JP On Gaming

Saturday, January 4, 2020

Yearly Retrospective 2019 Part 4

Part 1 | Part 2 | Part 3


I read a number of books this year, I tried to cover a variety of topics and genre as a way to prevent boredom. Many of them are Audiobooks I listened to while driving to cons or work. Saves me a lot of time and keeps my mind focused on something.

Marvel Essential - Hulk #4 Quite a change of pace from the heavier stuff of St Augustine... I approached this story with some apprehension after having read Rampaging Hulk last year. However, this was a very different affair. Here, Hulk is not used as a way to present modern concerns. Hulk wants to be left alone, a sentiment that is easy to understand, and people keep messing up with him. Unlike the previous book, I enjoyed this one and was left with a desire to read more about Hulk.

Glenn Cook - The Swordbearer I read this as an audiobook that kept me company on my road trip to Origins. This books is very much in line with other material from Cook: a very militaristic setting with powerful undead creatures that cannot be killed. Unlike the Black Company, the Swordbearer is his take on Moorcock's Stormbringer where a young man takes a powerful evil sword that wants to kill. The story is interesting and the twists keep things moving. The epilogue was a tad of a disappointment, when the dwarf explains the world was not to my liking. But if you like Cook's fantasy works, this is a good one.

Anthology - Blackguards: Tales of Assassins, Mercenaries, and Rogues A collection of short stories featuring thieves, assassins, and knaves I happened upon randomly while looking for a new series. As a collection, the stories ranged from "okay" to "good". As most stories ended, I found myself wanting to hear more about it, so I will call this a positive. Really enjoyed.

Tom Huddleston - Star Wars Adventure in Wild Space: The Dark I received this book for my birthday as a gift from ActionMan. This is a short book, definitely for children. It is the story of two children, a brother and sister duo captured by a bounty hunter. This was an enjoyable little story with a Star Wars flavor.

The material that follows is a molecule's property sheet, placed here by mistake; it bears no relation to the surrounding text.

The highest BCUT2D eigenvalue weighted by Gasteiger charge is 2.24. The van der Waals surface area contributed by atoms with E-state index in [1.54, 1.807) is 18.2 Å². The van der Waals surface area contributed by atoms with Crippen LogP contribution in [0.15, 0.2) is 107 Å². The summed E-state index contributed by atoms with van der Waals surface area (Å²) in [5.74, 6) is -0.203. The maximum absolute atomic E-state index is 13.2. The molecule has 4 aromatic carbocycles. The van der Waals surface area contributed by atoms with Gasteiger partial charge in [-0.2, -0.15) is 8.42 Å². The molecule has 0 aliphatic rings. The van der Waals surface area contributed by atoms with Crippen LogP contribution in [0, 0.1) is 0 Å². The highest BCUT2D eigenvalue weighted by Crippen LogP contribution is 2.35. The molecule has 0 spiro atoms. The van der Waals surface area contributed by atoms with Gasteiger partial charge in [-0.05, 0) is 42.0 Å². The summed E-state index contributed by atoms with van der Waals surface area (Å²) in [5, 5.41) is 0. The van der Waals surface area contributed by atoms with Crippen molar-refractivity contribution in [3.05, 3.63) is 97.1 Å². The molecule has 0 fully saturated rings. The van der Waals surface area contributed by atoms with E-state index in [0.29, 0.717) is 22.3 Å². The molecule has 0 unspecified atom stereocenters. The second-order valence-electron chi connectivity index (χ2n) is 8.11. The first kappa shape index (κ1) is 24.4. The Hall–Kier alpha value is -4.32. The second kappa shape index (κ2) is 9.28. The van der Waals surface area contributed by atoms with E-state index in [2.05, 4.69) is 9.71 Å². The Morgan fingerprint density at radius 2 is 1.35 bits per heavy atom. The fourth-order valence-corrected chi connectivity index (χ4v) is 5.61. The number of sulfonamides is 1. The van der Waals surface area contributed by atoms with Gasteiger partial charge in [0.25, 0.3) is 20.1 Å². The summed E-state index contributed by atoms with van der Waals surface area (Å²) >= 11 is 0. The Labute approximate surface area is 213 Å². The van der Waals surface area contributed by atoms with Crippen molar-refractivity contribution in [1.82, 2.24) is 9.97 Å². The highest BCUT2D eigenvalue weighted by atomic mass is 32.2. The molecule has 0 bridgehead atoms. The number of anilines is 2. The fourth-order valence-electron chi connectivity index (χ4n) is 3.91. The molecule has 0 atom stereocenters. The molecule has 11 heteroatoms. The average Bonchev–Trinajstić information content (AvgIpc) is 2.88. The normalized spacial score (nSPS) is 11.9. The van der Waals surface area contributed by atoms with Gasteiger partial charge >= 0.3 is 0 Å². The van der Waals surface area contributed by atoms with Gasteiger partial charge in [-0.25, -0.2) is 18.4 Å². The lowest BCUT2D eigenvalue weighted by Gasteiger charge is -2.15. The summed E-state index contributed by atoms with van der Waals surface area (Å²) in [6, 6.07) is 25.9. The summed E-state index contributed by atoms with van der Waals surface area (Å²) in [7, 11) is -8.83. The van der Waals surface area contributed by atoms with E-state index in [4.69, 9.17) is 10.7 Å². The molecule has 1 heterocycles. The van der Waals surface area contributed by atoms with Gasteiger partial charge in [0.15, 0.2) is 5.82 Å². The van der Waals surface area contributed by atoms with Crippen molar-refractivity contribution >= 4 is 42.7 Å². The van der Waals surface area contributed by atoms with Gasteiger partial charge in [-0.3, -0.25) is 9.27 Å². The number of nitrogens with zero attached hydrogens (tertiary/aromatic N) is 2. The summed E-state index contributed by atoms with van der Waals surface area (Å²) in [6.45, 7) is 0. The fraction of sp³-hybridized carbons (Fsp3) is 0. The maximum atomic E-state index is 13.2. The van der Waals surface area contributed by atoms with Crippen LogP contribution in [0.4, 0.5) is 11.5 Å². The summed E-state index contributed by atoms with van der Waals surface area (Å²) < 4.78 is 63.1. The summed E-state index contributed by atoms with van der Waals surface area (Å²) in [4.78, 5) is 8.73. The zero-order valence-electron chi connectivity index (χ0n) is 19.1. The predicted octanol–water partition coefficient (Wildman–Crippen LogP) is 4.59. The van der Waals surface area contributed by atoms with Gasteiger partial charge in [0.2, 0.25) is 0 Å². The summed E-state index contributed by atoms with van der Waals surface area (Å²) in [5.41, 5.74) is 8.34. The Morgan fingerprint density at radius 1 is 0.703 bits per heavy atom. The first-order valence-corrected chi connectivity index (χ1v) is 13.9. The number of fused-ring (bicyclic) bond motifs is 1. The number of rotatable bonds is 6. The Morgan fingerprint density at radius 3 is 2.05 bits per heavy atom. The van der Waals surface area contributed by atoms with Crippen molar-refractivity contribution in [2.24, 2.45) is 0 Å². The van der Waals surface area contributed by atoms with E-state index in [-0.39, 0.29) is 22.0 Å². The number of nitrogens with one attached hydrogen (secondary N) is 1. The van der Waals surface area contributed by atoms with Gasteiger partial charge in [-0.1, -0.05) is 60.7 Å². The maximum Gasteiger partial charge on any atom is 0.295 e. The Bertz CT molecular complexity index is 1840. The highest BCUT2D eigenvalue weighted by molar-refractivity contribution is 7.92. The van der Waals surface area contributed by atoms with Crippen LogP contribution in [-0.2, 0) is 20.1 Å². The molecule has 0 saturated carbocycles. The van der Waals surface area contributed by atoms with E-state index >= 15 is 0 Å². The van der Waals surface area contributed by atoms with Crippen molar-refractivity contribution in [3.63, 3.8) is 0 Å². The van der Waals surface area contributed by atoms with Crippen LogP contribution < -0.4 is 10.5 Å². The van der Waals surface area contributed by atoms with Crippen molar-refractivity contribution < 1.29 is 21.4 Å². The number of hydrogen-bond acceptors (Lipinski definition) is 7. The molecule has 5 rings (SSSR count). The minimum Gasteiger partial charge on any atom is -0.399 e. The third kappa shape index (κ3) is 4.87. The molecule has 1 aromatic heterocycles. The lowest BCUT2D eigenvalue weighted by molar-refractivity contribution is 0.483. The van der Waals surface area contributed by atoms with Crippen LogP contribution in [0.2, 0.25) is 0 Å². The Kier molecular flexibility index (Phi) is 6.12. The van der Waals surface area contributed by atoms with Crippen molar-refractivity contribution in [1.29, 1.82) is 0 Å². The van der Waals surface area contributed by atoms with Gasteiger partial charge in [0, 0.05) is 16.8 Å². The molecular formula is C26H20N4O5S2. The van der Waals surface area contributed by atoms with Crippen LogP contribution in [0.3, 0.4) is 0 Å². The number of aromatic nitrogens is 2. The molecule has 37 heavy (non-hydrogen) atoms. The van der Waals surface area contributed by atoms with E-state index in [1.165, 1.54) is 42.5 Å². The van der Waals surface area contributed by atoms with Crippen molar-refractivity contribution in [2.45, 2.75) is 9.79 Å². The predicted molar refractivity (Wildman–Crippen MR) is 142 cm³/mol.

James Ward and Jane Cooper Hong - Pool of Radiance Way back when we all played the "gold box" D&D games on our PCs; Pool of Radiance was one of the best-liked games of the late 80s (during that time, I played Sid Meier's Pirates all the time. Still the best of all time). Anyway, I did NOT play that adventure at the time (I started playing the series with Curse of the Azure Bonds). So I listened to this one while the family was away in Canada. It has everything I disliked about classic Dungeons and Dragons: low-level characters using high-level in-game powers (the starter wizard in particular cast control weather spells and starts with a staff of power). Something my own players wanted to have "I want to start with a staff of power, like Shal!" Drove me nuts. I mean WTF!? You JUST STARTED! Okay JP, calm down. This is not a rant. Okay so the story here is fine if shallow. It gives you the tale of a group of adventurers coming together; it's really nothing to write home about. Unless you enjoyed the gold box or have a particular desire for completeness, you can easily skip this one.

Michael Moorcock - Sailor on the Sea of Fate I found this one in my YouTube feed and went for it. I read a lot of the Stormbringer/Elric RPG products and played it a few times to my enjoyment so I was intrigued about the story. I know this is not the first in the series. I found this to be good storytelling, very classic fantasy literature. No surprise as it was written in the 70s. This book held my attention from beginning to end and I will look deeper into this series.